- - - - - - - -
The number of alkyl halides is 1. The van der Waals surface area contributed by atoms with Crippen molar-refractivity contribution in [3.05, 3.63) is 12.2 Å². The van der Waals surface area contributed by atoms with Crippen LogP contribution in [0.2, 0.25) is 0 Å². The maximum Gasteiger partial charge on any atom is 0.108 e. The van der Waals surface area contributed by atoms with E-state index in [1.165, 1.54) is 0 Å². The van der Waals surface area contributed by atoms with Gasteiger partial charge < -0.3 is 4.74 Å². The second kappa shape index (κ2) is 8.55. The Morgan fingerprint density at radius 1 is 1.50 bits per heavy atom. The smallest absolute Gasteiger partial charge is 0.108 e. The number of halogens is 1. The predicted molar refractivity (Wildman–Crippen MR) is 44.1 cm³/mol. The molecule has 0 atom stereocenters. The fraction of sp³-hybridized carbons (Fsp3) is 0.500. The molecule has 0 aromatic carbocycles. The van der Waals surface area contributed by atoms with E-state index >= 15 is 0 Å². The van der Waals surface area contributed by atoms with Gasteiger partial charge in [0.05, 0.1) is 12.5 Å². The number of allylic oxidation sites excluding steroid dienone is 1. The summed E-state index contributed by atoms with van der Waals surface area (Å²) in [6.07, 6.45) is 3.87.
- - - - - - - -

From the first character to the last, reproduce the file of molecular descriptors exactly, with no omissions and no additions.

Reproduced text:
The number of alkyl halides is 1. The van der Waals surface area contributed by atoms with Crippen molar-refractivity contribution in [3.05, 3.63) is 12.2 Å². The van der Waals surface area contributed by atoms with Crippen LogP contribution in [0.2, 0.25) is 0 Å². The maximum Gasteiger partial charge on any atom is 0.108 e. The van der Waals surface area contributed by atoms with E-state index in [1.165, 1.54) is 0 Å². The van der Waals surface area contributed by atoms with Gasteiger partial charge < -0.3 is 4.74 Å². The second kappa shape index (κ2) is 8.55. The Morgan fingerprint density at radius 1 is 1.50 bits per heavy atom. The smallest absolute Gasteiger partial charge is 0.108 e. The number of halogens is 1. The predicted molar refractivity (Wildman–Crippen MR) is 44.1 cm³/mol. The molecule has 0 atom stereocenters. The fraction of sp³-hybridized carbons (Fsp3) is 0.500. The molecule has 0 aromatic carbocycles. The van der Waals surface area contributed by atoms with E-state index >= 15 is 0 Å². The van der Waals surface area contributed by atoms with Gasteiger partial charge in [0.05, 0.1) is 12.5 Å². The number of allylic oxidation sites excluding steroid dienone is 1. The summed E-state index contributed by atoms with van der Waals surface area (Å²) in [6.07, 6.45) is 3.87.